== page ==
Angela’s story is a perfect example of why it’s incredibly valuable to keep your possessions under control and why it’s a good idea, particularly as you age, to live in a smaller and easier to maintain home with fewer possessions.
I wish that I had good advice for moderate hoarding situations, but I don’t, aside from simply asking yourself what good really comes from saving this item, whether you’ll actually remember it when you need it, whether it’s requiring a larger home just to store it, and how this stuff will be dealt with when you pass. Those thoughts have already moved me away from having as many possessions.
I’m trying to nudge my parents in this direction, too. They have a small home, but it has a lot of things hidden away in there.
I am 29/M. I have dreamed since I was a kid of walking the Appalachian Trail. I have been doing tons of hiking since moving to Colorado 5 years ago and I want to actually do the Appalachian Trail in the next few years. I estimate it will take me six months to do it.
Obviously this would require a sabbatical from my job. I have worked at [a very large business] for the last five years and I think I have a strong reputation here.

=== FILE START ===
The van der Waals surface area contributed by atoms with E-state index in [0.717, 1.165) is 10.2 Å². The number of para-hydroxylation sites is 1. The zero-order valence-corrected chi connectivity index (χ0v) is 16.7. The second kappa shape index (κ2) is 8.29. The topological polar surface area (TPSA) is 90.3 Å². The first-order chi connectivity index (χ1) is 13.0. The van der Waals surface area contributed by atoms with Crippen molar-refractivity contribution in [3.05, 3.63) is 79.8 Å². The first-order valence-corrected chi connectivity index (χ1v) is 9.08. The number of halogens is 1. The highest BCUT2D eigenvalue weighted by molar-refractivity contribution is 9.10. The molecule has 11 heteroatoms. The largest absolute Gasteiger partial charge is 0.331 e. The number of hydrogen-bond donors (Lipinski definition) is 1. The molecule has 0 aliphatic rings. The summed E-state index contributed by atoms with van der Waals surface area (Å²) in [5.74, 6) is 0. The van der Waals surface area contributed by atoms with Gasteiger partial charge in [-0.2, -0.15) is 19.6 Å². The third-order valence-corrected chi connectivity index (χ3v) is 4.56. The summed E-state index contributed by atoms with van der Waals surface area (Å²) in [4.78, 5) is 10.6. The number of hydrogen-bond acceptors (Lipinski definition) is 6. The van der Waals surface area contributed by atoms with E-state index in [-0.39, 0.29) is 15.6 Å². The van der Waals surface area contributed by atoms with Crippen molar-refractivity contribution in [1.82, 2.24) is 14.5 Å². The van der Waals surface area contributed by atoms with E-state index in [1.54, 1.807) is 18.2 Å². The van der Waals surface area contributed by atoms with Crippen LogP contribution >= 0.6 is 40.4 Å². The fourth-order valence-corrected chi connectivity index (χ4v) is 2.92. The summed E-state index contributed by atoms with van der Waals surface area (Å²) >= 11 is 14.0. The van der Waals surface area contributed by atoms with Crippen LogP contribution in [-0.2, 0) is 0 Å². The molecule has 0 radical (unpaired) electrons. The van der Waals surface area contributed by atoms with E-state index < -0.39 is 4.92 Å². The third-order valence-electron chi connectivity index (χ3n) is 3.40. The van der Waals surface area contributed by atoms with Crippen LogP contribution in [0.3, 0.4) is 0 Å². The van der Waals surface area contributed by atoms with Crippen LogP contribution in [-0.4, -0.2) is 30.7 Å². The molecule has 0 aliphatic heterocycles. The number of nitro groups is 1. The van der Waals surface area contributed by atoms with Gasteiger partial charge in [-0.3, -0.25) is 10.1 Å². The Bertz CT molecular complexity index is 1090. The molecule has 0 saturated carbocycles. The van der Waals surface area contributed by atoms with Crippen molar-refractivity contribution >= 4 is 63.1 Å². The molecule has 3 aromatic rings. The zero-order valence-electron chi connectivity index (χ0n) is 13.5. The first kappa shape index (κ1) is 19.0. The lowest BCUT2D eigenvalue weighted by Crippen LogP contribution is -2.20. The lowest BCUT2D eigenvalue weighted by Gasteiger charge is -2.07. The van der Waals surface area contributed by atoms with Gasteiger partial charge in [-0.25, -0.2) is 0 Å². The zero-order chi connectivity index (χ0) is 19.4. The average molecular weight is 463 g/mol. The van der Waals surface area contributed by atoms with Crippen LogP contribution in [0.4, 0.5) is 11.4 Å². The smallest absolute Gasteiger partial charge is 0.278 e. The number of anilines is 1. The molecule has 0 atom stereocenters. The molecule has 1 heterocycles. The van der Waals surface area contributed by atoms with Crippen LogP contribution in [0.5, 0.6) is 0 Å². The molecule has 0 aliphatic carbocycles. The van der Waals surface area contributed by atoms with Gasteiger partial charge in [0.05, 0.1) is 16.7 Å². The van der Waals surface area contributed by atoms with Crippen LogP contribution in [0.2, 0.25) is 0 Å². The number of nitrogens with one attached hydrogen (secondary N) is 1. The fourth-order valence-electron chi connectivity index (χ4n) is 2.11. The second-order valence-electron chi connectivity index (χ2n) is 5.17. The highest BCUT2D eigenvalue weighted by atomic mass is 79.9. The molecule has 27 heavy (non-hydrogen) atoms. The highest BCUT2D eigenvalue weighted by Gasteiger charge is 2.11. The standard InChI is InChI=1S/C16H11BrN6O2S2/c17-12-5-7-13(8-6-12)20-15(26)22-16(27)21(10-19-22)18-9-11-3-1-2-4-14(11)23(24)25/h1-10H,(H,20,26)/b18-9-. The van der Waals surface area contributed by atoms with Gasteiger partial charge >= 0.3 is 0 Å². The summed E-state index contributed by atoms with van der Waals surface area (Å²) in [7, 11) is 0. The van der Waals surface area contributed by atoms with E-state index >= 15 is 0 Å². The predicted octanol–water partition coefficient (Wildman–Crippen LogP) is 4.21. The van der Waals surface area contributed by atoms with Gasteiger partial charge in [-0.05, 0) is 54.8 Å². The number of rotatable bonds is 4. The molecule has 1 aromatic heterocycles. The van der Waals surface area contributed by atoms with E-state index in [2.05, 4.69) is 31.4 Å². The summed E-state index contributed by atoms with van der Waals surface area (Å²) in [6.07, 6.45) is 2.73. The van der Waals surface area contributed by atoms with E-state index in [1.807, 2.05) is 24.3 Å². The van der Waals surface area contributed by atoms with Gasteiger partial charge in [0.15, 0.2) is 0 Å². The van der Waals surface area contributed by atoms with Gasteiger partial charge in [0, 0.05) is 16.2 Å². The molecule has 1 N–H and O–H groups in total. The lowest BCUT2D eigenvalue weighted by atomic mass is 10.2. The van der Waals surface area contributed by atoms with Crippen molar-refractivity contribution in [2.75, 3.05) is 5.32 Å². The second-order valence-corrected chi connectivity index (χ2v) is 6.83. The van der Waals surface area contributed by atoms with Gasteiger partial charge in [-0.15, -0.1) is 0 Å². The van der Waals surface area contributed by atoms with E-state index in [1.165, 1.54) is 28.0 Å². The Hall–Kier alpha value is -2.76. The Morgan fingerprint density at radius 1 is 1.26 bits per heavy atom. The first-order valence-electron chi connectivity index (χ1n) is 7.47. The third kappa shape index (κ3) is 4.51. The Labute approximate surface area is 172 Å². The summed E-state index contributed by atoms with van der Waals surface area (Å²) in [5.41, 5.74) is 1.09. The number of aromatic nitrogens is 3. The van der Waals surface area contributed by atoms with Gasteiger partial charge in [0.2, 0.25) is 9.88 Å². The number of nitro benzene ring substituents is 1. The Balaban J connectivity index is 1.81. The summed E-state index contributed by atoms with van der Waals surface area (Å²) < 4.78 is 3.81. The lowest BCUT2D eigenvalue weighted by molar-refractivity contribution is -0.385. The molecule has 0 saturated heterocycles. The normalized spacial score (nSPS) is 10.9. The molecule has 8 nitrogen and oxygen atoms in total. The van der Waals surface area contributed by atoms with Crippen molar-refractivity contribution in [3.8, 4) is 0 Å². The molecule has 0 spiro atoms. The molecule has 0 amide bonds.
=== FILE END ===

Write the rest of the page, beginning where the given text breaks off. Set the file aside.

What would be the best approach to taking a six month sabbatical in a year or two that wouldn’t risk permanently losing my job?
Sit down right now and talk to your boss about it directly. Simply state that walking the Appalachian Trail has been a lifelong goal of yours and that you hope to do so in the next two years, but then describe what it would take for you to do so.
Being at a large company actually works in your favor here because it’s easier for them to spread out your work during your sabbatical, provided that you prepare appropriately for it.
There is always a risk with a sabbatical that your organization might devalue you while you’re gone leaving you in a worse career position when you return. The best way to counteract this is to build a strong reputation for quality work before you leave so that your absence is missed.
So, my advice? Do a good job. Talk to your boss sooner rather than later. Start documenting now.
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Wanted to get your thoughts on this article. https://www.nytimes.com/2018/09/01/style/fire-financial-independence-retire-early.html
This is a solid article on aggressive saving for early retirement that spells out the strategy with some nice stories.
My only objection to it is that it explains this strategy as a “millennial thing.” I don’t agree with that. While it’s definitely a strategy that can be used by millennials to great success, that doesn’t mean that a person who is older can’t start saving aggressively in order to retire earlier than they might otherwise have done.